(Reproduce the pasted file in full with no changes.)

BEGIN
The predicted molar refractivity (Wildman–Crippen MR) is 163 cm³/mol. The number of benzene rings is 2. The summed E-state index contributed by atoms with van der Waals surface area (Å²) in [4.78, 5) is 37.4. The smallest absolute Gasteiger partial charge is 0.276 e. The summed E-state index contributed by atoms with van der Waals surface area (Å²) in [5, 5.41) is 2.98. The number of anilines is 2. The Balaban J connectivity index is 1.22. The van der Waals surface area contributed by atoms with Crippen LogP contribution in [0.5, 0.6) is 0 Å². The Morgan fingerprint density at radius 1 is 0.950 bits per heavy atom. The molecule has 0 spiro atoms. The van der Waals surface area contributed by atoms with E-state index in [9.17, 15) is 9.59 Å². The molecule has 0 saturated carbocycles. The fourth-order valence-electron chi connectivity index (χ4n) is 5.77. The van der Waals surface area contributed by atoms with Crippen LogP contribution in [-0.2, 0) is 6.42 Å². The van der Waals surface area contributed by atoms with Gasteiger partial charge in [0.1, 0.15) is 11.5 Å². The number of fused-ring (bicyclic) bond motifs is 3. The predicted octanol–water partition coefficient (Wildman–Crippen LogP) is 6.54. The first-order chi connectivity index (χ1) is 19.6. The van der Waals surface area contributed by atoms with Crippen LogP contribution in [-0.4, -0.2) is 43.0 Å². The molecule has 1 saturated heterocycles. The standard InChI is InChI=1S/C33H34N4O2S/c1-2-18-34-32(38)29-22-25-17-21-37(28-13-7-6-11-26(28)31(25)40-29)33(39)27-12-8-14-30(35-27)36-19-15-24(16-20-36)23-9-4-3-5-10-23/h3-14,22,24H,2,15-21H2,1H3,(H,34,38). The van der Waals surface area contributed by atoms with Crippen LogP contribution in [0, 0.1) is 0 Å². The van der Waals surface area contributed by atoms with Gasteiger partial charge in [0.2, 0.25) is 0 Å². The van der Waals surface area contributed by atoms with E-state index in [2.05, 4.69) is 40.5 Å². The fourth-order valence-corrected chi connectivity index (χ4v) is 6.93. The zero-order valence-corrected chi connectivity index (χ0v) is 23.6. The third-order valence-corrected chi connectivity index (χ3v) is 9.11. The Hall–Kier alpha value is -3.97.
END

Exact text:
The predicted molar refractivity (Wildman–Crippen MR) is 163 cm³/mol. The number of benzene rings is 2. The summed E-state index contributed by atoms with van der Waals surface area (Å²) in [4.78, 5) is 37.4. The smallest absolute Gasteiger partial charge is 0.276 e. The summed E-state index contributed by atoms with van der Waals surface area (Å²) in [5, 5.41) is 2.98. The number of anilines is 2. The Balaban J connectivity index is 1.22. The van der Waals surface area contributed by atoms with Crippen LogP contribution in [0.5, 0.6) is 0 Å². The Morgan fingerprint density at radius 1 is 0.950 bits per heavy atom. The molecule has 0 spiro atoms. The van der Waals surface area contributed by atoms with E-state index in [9.17, 15) is 9.59 Å². The molecule has 0 saturated carbocycles. The fourth-order valence-electron chi connectivity index (χ4n) is 5.77. The van der Waals surface area contributed by atoms with Crippen LogP contribution in [-0.2, 0) is 6.42 Å². The van der Waals surface area contributed by atoms with Gasteiger partial charge in [0.1, 0.15) is 11.5 Å². The number of fused-ring (bicyclic) bond motifs is 3. The predicted octanol–water partition coefficient (Wildman–Crippen LogP) is 6.54. The first-order chi connectivity index (χ1) is 19.6. The van der Waals surface area contributed by atoms with Crippen LogP contribution in [-0.4, -0.2) is 43.0 Å². The molecule has 1 saturated heterocycles. The standard InChI is InChI=1S/C33H34N4O2S/c1-2-18-34-32(38)29-22-25-17-21-37(28-13-7-6-11-26(28)31(25)40-29)33(39)27-12-8-14-30(35-27)36-19-15-24(16-20-36)23-9-4-3-5-10-23/h3-14,22,24H,2,15-21H2,1H3,(H,34,38). The van der Waals surface area contributed by atoms with Crippen LogP contribution in [0, 0.1) is 0 Å². The van der Waals surface area contributed by atoms with Gasteiger partial charge in [0.2, 0.25) is 0 Å². The van der Waals surface area contributed by atoms with E-state index in [2.05, 4.69) is 40.5 Å². The fourth-order valence-corrected chi connectivity index (χ4v) is 6.93. The zero-order valence-corrected chi connectivity index (χ0v) is 23.6. The third-order valence-corrected chi connectivity index (χ3v) is 9.11. The Hall–Kier alpha value is -3.97.